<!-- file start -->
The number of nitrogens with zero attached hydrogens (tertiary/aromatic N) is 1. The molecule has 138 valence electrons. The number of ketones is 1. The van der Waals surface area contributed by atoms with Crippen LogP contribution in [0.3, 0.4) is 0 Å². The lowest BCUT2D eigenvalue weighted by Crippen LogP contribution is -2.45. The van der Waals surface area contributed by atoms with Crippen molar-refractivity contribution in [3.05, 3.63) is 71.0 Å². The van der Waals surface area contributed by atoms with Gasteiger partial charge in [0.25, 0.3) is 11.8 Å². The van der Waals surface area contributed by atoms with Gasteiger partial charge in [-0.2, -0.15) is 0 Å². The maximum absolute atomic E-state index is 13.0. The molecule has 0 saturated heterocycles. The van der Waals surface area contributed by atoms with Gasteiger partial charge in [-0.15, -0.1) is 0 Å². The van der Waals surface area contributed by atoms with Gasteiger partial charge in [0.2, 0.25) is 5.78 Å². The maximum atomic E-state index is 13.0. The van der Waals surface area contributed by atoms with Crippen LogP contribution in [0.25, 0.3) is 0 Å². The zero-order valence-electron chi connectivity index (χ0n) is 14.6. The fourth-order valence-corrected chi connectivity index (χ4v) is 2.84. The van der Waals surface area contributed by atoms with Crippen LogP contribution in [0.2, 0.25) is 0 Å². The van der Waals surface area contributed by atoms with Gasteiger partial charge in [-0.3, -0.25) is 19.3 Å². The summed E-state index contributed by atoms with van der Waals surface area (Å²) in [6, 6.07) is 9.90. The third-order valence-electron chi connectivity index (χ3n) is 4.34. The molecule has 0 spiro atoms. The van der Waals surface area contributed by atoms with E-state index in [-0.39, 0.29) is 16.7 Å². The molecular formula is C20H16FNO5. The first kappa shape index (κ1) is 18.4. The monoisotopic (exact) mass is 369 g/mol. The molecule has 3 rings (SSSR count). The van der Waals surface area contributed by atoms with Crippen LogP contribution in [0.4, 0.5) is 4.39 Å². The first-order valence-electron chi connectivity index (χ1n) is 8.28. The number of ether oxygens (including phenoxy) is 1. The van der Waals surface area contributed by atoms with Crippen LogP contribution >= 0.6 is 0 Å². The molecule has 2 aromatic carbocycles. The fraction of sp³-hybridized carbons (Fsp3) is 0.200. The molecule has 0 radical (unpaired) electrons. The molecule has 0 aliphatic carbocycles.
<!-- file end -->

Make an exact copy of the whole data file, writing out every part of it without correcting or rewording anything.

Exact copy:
The number of nitrogens with zero attached hydrogens (tertiary/aromatic N) is 1. The molecule has 138 valence electrons. The number of ketones is 1. The van der Waals surface area contributed by atoms with Crippen LogP contribution in [0.3, 0.4) is 0 Å². The lowest BCUT2D eigenvalue weighted by Crippen LogP contribution is -2.45. The van der Waals surface area contributed by atoms with Crippen molar-refractivity contribution in [3.05, 3.63) is 71.0 Å². The van der Waals surface area contributed by atoms with Gasteiger partial charge in [0.25, 0.3) is 11.8 Å². The van der Waals surface area contributed by atoms with Gasteiger partial charge in [-0.2, -0.15) is 0 Å². The maximum absolute atomic E-state index is 13.0. The molecule has 0 saturated heterocycles. The van der Waals surface area contributed by atoms with Gasteiger partial charge in [-0.15, -0.1) is 0 Å². The van der Waals surface area contributed by atoms with Gasteiger partial charge in [0.2, 0.25) is 5.78 Å². The maximum atomic E-state index is 13.0. The van der Waals surface area contributed by atoms with Crippen LogP contribution in [0.25, 0.3) is 0 Å². The zero-order valence-electron chi connectivity index (χ0n) is 14.6. The fourth-order valence-corrected chi connectivity index (χ4v) is 2.84. The van der Waals surface area contributed by atoms with Crippen LogP contribution in [0.2, 0.25) is 0 Å². The van der Waals surface area contributed by atoms with Gasteiger partial charge in [-0.3, -0.25) is 19.3 Å². The summed E-state index contributed by atoms with van der Waals surface area (Å²) in [6, 6.07) is 9.90. The third-order valence-electron chi connectivity index (χ3n) is 4.34. The molecule has 0 spiro atoms. The van der Waals surface area contributed by atoms with E-state index in [-0.39, 0.29) is 16.7 Å². The molecular formula is C20H16FNO5. The first kappa shape index (κ1) is 18.4. The monoisotopic (exact) mass is 369 g/mol. The molecule has 3 rings (SSSR count). The van der Waals surface area contributed by atoms with Crippen LogP contribution in [0.4, 0.5) is 4.39 Å². The first-order valence-electron chi connectivity index (χ1n) is 8.28. The number of ether oxygens (including phenoxy) is 1. The van der Waals surface area contributed by atoms with Crippen LogP contribution >= 0.6 is 0 Å². The molecule has 2 aromatic carbocycles. The fraction of sp³-hybridized carbons (Fsp3) is 0.200. The molecule has 0 radical (unpaired) electrons. The molecule has 0 aliphatic carbocycles.